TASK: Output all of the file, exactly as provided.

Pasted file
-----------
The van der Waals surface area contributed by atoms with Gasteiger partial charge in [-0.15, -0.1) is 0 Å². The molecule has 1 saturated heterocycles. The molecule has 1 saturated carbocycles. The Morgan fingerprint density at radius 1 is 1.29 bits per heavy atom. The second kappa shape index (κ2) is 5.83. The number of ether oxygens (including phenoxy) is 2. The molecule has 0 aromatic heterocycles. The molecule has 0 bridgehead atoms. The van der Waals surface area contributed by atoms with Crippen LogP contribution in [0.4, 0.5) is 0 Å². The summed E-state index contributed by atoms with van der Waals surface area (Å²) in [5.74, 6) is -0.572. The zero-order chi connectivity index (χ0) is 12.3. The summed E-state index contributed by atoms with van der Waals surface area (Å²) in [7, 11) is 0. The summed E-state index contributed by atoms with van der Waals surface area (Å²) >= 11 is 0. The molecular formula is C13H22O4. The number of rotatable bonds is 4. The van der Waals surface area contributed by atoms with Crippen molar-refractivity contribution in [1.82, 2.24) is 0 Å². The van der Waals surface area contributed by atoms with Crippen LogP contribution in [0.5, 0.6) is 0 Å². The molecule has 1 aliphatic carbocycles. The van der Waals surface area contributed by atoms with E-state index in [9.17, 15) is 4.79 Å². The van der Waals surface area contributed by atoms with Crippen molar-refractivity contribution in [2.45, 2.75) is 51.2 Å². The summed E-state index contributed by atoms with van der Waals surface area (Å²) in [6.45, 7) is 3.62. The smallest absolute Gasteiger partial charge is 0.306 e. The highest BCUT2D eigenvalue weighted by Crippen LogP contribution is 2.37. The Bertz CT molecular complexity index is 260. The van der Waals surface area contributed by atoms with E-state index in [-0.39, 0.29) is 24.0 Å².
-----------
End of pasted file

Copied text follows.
The van der Waals surface area contributed by atoms with Gasteiger partial charge in [-0.15, -0.1) is 0 Å². The molecule has 1 saturated heterocycles. The molecule has 1 saturated carbocycles. The Morgan fingerprint density at radius 1 is 1.29 bits per heavy atom. The second kappa shape index (κ2) is 5.83. The number of ether oxygens (including phenoxy) is 2. The molecule has 0 aromatic heterocycles. The molecule has 0 bridgehead atoms. The van der Waals surface area contributed by atoms with Crippen LogP contribution in [0.4, 0.5) is 0 Å². The summed E-state index contributed by atoms with van der Waals surface area (Å²) in [5.74, 6) is -0.572. The zero-order chi connectivity index (χ0) is 12.3. The summed E-state index contributed by atoms with van der Waals surface area (Å²) in [7, 11) is 0. The summed E-state index contributed by atoms with van der Waals surface area (Å²) >= 11 is 0. The molecular formula is C13H22O4. The number of rotatable bonds is 4. The van der Waals surface area contributed by atoms with Crippen molar-refractivity contribution in [1.82, 2.24) is 0 Å². The van der Waals surface area contributed by atoms with Crippen LogP contribution in [0.5, 0.6) is 0 Å². The molecule has 1 aliphatic carbocycles. The van der Waals surface area contributed by atoms with E-state index in [9.17, 15) is 4.79 Å². The van der Waals surface area contributed by atoms with Crippen molar-refractivity contribution in [2.45, 2.75) is 51.2 Å². The summed E-state index contributed by atoms with van der Waals surface area (Å²) in [6.45, 7) is 3.62. The smallest absolute Gasteiger partial charge is 0.306 e. The highest BCUT2D eigenvalue weighted by Crippen LogP contribution is 2.37. The Bertz CT molecular complexity index is 260. The van der Waals surface area contributed by atoms with E-state index in [-0.39, 0.29) is 24.0 Å².